Senate Republicans on Tuesday suggested that they may not call up live witnesses to testify as part of a likely impeachment trial slated to begin in January -- a move that pits the Republican-led Senate against the desires of President Donald Trump.
"I think the prospect of calling witnesses, in my view, seems unlikely, as much as some people might like to complete the incomplete record," Sen. Kevin Cramer, R-N.D. told reporters Tuesday. "The premise of the whole impeachment process is so warped that completing a bad record just doesn’t make a whole lot of sense to me."
Cramer said calling in live witnesses would be a "risky" move, considering that any motion senators make on the floor during an impeachment trial would require a simple majority – or 51 votes – which are not guaranteed.
Some Republicans had previously wanted former Vice President Joe Biden and his son Hunter, and the anonymous intelligence community whistleblower, whose complaint launched the House impeachment inquiry, to be called on as witnesses.
Trump himself has also repeatedly called for House Intelligence Committee Chair Adam Schiff to testify as part of the Senate trial.
A White House official told Capitol Hill reporters last week that Trump was calling for live witnesses as part of the impeachment trial, instead of relying on videotaped depositions like the ones entered into evidence during former President Bill Clinton's impeachment trial in 1999.
"There’s people who want to call witnesses, there’s people who don’t want to call witnesses," Sen. Lindsey Graham, R-S.C. said. "I think the trial needs to end as quickly as possible."
Senate Minority Leader Chuck Schumer noted during his weekly presser that nothing is off the table at this point in the process when it comes to hauling in witnesses, including Trump administration officials that Democrats have been eager to hear from.
"I’m not going to get into the specifics, but it should be fair, it should be bipartisan and it should let the facts come out," Schumer said.
GOP Sen. Mike Braun of Indiana warned that calling witnesses could be a "double edged sword" for both Republicans and Democrats.
"I think that would be one of the things that might be discussed in terms of consensus going into it," Braun said. "So I think that's a double edged sword that I have no idea how it will turn out."
However, Braun said he’d follow Trump’s lead on the matter.
"I think I'll largely follow the guidelines of what the president wants to do there in terms of litigating his case now that he gets a chance to do so," Braun said.
The Senate’s No. 2 Republican, John Thune of South Dakota, said the desire to finish the impeachment trial as quickly as possible would likely trump the need to call in witnesses.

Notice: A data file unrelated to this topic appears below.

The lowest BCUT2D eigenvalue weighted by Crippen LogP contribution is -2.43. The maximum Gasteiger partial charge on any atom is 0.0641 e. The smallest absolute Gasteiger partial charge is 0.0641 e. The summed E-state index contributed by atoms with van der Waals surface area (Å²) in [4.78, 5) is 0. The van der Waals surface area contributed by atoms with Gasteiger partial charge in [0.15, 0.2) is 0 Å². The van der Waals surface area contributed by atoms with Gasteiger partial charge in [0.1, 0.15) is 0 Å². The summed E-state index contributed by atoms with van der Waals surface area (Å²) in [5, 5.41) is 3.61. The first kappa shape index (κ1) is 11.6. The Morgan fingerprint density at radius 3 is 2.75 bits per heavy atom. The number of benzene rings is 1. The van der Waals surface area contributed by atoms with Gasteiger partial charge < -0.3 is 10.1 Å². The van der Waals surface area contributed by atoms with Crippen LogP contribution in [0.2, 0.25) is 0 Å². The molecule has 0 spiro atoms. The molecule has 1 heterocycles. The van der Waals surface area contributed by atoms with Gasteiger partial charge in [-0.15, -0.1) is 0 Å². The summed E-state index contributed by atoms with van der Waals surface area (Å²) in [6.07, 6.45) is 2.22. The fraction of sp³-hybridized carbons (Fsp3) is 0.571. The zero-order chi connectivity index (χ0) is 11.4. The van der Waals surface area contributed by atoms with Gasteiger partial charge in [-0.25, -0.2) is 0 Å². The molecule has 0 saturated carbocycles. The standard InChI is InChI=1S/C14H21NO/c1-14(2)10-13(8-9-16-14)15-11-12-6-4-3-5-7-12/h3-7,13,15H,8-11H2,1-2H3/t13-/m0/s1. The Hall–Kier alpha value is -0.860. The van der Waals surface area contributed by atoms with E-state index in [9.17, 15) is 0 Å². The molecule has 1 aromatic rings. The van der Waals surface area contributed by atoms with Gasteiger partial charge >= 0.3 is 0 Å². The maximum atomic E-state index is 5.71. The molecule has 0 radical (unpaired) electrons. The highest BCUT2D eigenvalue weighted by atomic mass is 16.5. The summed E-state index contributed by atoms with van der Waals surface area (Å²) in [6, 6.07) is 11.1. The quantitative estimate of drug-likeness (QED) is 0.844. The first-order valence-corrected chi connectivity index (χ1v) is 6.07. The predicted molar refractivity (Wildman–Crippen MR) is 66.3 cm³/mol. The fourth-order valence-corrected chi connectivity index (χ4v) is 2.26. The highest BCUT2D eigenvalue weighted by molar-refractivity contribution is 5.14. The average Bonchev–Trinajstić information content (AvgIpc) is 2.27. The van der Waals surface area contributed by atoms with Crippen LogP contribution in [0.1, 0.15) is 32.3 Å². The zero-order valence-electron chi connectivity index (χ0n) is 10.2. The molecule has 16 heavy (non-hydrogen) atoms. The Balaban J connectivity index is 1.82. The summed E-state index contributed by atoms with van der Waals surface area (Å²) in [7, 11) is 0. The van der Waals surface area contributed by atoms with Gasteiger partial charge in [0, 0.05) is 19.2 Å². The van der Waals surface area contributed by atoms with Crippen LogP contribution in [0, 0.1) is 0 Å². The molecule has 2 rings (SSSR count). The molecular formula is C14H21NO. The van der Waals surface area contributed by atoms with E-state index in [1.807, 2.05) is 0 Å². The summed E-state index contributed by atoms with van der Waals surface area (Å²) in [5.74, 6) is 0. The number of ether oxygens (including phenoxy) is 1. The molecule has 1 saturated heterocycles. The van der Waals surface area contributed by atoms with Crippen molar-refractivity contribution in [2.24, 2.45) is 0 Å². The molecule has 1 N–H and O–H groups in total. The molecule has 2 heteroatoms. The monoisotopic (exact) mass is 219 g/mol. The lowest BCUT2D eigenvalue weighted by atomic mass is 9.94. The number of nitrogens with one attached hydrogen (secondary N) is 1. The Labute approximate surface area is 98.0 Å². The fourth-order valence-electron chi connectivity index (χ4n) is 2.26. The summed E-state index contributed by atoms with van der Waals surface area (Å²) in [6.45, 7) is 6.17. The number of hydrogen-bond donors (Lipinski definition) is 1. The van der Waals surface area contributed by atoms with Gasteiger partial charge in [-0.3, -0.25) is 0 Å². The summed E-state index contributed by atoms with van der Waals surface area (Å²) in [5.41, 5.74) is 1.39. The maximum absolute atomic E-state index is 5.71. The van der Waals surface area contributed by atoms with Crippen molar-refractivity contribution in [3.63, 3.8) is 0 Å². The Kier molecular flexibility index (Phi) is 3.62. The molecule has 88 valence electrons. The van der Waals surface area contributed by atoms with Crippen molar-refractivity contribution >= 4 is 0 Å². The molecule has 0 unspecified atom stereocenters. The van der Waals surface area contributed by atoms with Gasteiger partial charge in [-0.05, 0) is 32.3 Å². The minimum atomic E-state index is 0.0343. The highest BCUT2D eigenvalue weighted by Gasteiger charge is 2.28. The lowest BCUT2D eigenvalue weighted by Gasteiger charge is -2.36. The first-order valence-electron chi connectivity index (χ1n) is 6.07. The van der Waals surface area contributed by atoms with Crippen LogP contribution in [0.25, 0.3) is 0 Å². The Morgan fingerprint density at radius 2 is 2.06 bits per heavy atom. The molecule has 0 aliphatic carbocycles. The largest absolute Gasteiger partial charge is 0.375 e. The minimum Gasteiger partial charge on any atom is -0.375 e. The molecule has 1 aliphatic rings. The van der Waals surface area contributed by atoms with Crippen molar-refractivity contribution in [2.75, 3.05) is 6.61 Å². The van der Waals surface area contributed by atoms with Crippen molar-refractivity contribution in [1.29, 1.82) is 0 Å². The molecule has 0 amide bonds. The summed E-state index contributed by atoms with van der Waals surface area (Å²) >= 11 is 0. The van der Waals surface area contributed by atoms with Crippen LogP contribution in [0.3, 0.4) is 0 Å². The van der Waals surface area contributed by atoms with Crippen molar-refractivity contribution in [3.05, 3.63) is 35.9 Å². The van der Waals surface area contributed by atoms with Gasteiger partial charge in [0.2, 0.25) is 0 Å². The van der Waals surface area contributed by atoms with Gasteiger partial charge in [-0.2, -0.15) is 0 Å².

He said a "protracted period" with motions to call witnesses, offered by both sides of the aisle, and lots of votes isn't going to be popular for anyone.
"I think there's going to be a desire to wrap this up in at least somewhat of a timely way," Thune said.
Democrats on Tuesday unveiled two articles of impeachment against Trump in a historic step that could lead to a full House vote as early as next week. House Judiciary Committee Chairman Jerry Nadler announced that Democrats were going forward with charges of abuse of power and obstruction of Congress.
Senate Majority Leader Mitch McConnell confirmed on Tuesday that a potential impeachment trial in the Senate will take place right after the New Year, once senators return from a holiday recess, even though the White House is urging the Senate to take up the matter immediately.
McConnell said he anticipates House managers will present their case to the Senate, with the president’s lawyers following suit.
"And at that point, the Senate has two choices: it could go down the path of calling witnesses and basically have another trial, or it could decide," McConnell told reporters Tuesday during his weekly press conference. "And again 51 members could make that decision, that they've heard enough and believe they know what would happen and could move to vote on the two articles of impeachment sent over to us by the House."
He added, "Those are the options. No decisions have been made yet."
On potential witnesses, McConnell again demurred and said the Senate would make a decision once opening arguments have been presented.
He reiterated that it remains his view that the Senate will not remove Trump from office because the votes aren’t there.
Ahead of the press conference, Senate Republicans met over lunch with law professor Jonathan Turley, the sole Republican witness who testified before the House Judiciary Committee last week.
During his testimony, he argued that the facts presented by the House Intelligence Committee didn’t meet the necessary standard for impeachment.
Republican senators today said Turley’s presentation before the caucus was to provide an "assessment" about the current status of the impeachment inquiry.
"It was along those lines," Thune said of Turley’s testimony before the House Judiciary Committee last week. "You know, his kind of, analysis of what's happened so far, and you know what a little bit of an assessment of what he thinks could happen going forward."